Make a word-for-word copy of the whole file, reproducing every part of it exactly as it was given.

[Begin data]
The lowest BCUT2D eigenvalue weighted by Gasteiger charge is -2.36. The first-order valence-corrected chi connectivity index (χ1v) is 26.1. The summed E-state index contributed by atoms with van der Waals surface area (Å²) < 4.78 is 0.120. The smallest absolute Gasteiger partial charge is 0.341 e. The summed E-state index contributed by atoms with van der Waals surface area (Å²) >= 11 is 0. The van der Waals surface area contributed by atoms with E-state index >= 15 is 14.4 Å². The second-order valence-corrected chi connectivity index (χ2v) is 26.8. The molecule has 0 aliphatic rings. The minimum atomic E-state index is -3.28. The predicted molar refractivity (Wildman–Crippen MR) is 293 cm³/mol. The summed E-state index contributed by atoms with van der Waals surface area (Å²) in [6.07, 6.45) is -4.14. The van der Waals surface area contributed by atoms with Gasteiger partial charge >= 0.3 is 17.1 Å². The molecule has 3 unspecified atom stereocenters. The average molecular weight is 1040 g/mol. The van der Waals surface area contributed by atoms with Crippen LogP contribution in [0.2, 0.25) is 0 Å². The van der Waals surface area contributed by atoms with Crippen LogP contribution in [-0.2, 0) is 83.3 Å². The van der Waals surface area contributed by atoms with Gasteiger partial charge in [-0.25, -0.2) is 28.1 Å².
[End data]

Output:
The lowest BCUT2D eigenvalue weighted by Gasteiger charge is -2.36. The first-order valence-corrected chi connectivity index (χ1v) is 26.1. The summed E-state index contributed by atoms with van der Waals surface area (Å²) < 4.78 is 0.120. The smallest absolute Gasteiger partial charge is 0.341 e. The summed E-state index contributed by atoms with van der Waals surface area (Å²) >= 11 is 0. The van der Waals surface area contributed by atoms with E-state index >= 15 is 14.4 Å². The second-order valence-corrected chi connectivity index (χ2v) is 26.8. The molecule has 0 aliphatic rings. The minimum atomic E-state index is -3.28. The predicted molar refractivity (Wildman–Crippen MR) is 293 cm³/mol. The summed E-state index contributed by atoms with van der Waals surface area (Å²) in [6.07, 6.45) is -4.14. The van der Waals surface area contributed by atoms with Gasteiger partial charge >= 0.3 is 17.1 Å². The molecule has 3 unspecified atom stereocenters. The average molecular weight is 1040 g/mol. The van der Waals surface area contributed by atoms with Crippen LogP contribution in [0.2, 0.25) is 0 Å². The van der Waals surface area contributed by atoms with Crippen LogP contribution in [-0.2, 0) is 83.3 Å². The van der Waals surface area contributed by atoms with Gasteiger partial charge in [-0.25, -0.2) is 28.1 Å².